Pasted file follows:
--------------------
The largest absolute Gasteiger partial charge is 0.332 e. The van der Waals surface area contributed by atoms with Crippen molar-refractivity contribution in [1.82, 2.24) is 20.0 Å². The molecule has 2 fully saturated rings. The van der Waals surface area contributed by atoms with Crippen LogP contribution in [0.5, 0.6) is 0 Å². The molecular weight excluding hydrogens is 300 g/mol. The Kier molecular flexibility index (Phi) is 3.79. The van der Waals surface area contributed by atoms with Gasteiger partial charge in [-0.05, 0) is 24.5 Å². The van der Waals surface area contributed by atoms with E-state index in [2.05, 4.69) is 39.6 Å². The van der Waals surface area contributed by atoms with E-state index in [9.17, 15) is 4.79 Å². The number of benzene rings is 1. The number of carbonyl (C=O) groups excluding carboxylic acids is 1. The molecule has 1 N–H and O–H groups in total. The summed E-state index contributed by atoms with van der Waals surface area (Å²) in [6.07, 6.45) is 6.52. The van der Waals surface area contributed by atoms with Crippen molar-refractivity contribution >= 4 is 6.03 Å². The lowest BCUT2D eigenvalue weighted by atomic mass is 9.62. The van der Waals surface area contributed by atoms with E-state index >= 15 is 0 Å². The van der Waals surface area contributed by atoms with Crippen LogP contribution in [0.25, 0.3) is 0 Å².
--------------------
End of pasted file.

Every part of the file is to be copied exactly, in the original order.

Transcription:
The largest absolute Gasteiger partial charge is 0.332 e. The van der Waals surface area contributed by atoms with Crippen molar-refractivity contribution in [1.82, 2.24) is 20.0 Å². The molecule has 2 fully saturated rings. The van der Waals surface area contributed by atoms with Crippen LogP contribution in [0.5, 0.6) is 0 Å². The molecular weight excluding hydrogens is 300 g/mol. The Kier molecular flexibility index (Phi) is 3.79. The van der Waals surface area contributed by atoms with Gasteiger partial charge in [-0.05, 0) is 24.5 Å². The van der Waals surface area contributed by atoms with E-state index in [2.05, 4.69) is 39.6 Å². The van der Waals surface area contributed by atoms with E-state index in [9.17, 15) is 4.79 Å². The number of benzene rings is 1. The number of carbonyl (C=O) groups excluding carboxylic acids is 1. The molecule has 1 N–H and O–H groups in total. The summed E-state index contributed by atoms with van der Waals surface area (Å²) in [6.07, 6.45) is 6.52. The van der Waals surface area contributed by atoms with Crippen molar-refractivity contribution >= 4 is 6.03 Å². The lowest BCUT2D eigenvalue weighted by atomic mass is 9.62. The van der Waals surface area contributed by atoms with E-state index >= 15 is 0 Å². The van der Waals surface area contributed by atoms with Crippen LogP contribution in [0.25, 0.3) is 0 Å².